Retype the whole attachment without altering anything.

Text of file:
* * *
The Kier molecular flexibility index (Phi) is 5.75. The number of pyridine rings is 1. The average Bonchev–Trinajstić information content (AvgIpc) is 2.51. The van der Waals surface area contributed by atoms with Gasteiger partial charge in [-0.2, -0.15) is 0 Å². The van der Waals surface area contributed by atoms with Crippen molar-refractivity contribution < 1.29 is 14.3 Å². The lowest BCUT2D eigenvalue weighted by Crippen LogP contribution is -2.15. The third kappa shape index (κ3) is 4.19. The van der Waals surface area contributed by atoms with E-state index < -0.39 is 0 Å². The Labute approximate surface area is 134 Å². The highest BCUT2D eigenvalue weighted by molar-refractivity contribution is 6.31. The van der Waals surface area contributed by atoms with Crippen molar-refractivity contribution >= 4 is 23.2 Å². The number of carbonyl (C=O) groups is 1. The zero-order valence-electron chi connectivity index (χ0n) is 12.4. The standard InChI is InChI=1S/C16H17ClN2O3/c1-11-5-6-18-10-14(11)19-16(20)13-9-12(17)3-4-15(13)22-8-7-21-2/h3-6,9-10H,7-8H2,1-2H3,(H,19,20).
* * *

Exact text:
The Kier molecular flexibility index (Phi) is 5.75. The number of pyridine rings is 1. The average Bonchev–Trinajstić information content (AvgIpc) is 2.51. The van der Waals surface area contributed by atoms with Gasteiger partial charge in [-0.2, -0.15) is 0 Å². The van der Waals surface area contributed by atoms with Crippen molar-refractivity contribution < 1.29 is 14.3 Å². The lowest BCUT2D eigenvalue weighted by Crippen LogP contribution is -2.15. The third kappa shape index (κ3) is 4.19. The van der Waals surface area contributed by atoms with E-state index < -0.39 is 0 Å². The Labute approximate surface area is 134 Å². The highest BCUT2D eigenvalue weighted by molar-refractivity contribution is 6.31. The van der Waals surface area contributed by atoms with Crippen molar-refractivity contribution >= 4 is 23.2 Å². The number of carbonyl (C=O) groups is 1. The zero-order valence-electron chi connectivity index (χ0n) is 12.4. The standard InChI is InChI=1S/C16H17ClN2O3/c1-11-5-6-18-10-14(11)19-16(20)13-9-12(17)3-4-15(13)22-8-7-21-2/h3-6,9-10H,7-8H2,1-2H3,(H,19,20).